Into the deep

Ocean's resident watch expert takes a look at the world of dive watches.

Written by Norman Burns

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You’d think, from the number of models released every year, there’d be a diver on every corner. But the truth is, most of these watches are aimed squarely at the desk diver who wants something that’s rugged, sporty, packed full of functionality and is generally cool – even though they’re unlikely to dive deeper than the local pool or a bath at home.

Dive watches present a great opportunity for their makers to show off their engineering nous and claim bragging rights over competitors. Your watch can go 100 metres deep? Ours can go 400 metres! And so on and so on …

There are a couple of important caveats with dive watches. I’m referring to mainly mechanical or quartz ones, not the specialist dive computers that are sold mainly to scuba divers. The most crucial caveat, however, is that although a watch may be rated to perform perfectly well at, say, 100 metres deep, it is not necessarily going to be waterproof – or even water-resistant – if you wear it doing bombie after bombie in your backyard pool. That’s because water-rating testing is done under strict (and static) conditions.

Then there’s the matter of what constitutes a true dive watch …

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According to the International Standards Organisation’s 6425 regulation, to be construed a dive watch, a timepiece must meet very specific parameters, which includes being waterproof to a minimum of 100 metres, having a uni-directional bezel with a 60-minute graduation and clearly defined markings for five-minute periods that are distinctly visible from 25 centimetres in darkness and more.

There are quite a few brands out that are over-engineered to the max, with models that the makers say will tick on without a care in depths of 1000 metres or more – way, way beyond what the human body can take (unless you are safely inside a submarine).

Watchmakers love to be able to boast that their product is the best in class and can handle the most extreme conditions imaginable. Even top-line luxury watchmakers have caught the dive watch bug over the past few decades, and I doubt the demand for them – even if their owners never dip even a single toe in the sea – will fade any time soon.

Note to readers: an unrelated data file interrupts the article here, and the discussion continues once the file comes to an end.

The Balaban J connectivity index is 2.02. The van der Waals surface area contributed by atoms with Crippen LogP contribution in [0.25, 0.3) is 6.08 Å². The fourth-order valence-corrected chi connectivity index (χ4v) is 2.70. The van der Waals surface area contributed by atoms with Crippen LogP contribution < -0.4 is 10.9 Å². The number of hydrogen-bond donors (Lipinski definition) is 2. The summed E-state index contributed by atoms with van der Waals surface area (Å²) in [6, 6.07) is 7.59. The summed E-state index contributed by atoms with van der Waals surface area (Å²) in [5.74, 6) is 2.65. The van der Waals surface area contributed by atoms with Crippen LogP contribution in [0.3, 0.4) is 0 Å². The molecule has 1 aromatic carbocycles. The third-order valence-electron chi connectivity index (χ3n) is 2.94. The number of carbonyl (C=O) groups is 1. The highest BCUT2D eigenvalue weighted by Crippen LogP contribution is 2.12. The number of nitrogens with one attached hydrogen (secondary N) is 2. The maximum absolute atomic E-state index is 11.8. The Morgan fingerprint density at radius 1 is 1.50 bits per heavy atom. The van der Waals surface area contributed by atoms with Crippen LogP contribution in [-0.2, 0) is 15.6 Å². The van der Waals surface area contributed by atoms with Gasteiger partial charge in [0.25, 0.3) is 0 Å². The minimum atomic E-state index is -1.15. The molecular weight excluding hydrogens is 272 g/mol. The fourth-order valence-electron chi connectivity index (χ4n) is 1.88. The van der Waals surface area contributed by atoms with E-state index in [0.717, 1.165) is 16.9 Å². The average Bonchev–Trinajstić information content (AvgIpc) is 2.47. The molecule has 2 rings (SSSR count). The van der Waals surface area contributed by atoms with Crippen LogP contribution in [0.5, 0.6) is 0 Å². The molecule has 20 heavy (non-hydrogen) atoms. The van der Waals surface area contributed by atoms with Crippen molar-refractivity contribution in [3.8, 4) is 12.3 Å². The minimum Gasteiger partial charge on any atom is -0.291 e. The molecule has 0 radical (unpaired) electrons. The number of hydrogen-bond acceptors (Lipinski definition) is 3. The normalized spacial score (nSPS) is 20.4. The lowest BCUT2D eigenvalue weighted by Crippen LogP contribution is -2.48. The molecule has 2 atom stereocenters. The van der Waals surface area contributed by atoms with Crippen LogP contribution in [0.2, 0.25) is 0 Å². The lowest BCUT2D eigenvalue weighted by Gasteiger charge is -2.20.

Besides, having a spare, tough wear-it-anytime-anywhere watch makes great sense if you want to keep your regular dress watch in pristine nick for formal or special occasions.

So, let’s take the plunge and look at some of 2020’s snazziest dive watches.


    1. Seiko Prospex Street series
      Seiko’s dive watches of the late 1960s through to the 1980s have gained quite a cult following, so it’s no surprise that the Japanese watchmaking giant’s classic Prospex model continues to inspire modern releases. Seiko has given the Prospex range a funky, street-cred makeover. These models, while more compact than the 1975 originals, still boast a rugged, three-dimensional bezel and are water-resistant to 200 metres. You can pick from several models, including a solar-powered one with analogue–digital display, with prices ranging from $675 to $895.


    2. Panerai Luminor Marina
      Panerai produces some kick-ass watches and the three new limited-edition Luminor Marina models (just 270 of each), not only look fantastic but they come with a 70 year – yep, year – warranty. There’s the Luminor Marina, Luminor Marina Carbotech and Luminor Maina Fibratech. The latter’s case and bezel is made from a special composite mineral material previously used in the aeronautical industry that, says Panerai, is 70 percent lighter than steel and 55 percent lighter than titanium. All models are 44 millimetres and water-resistant to 300 metres. Prices range from around $18,500 to just over $28,000.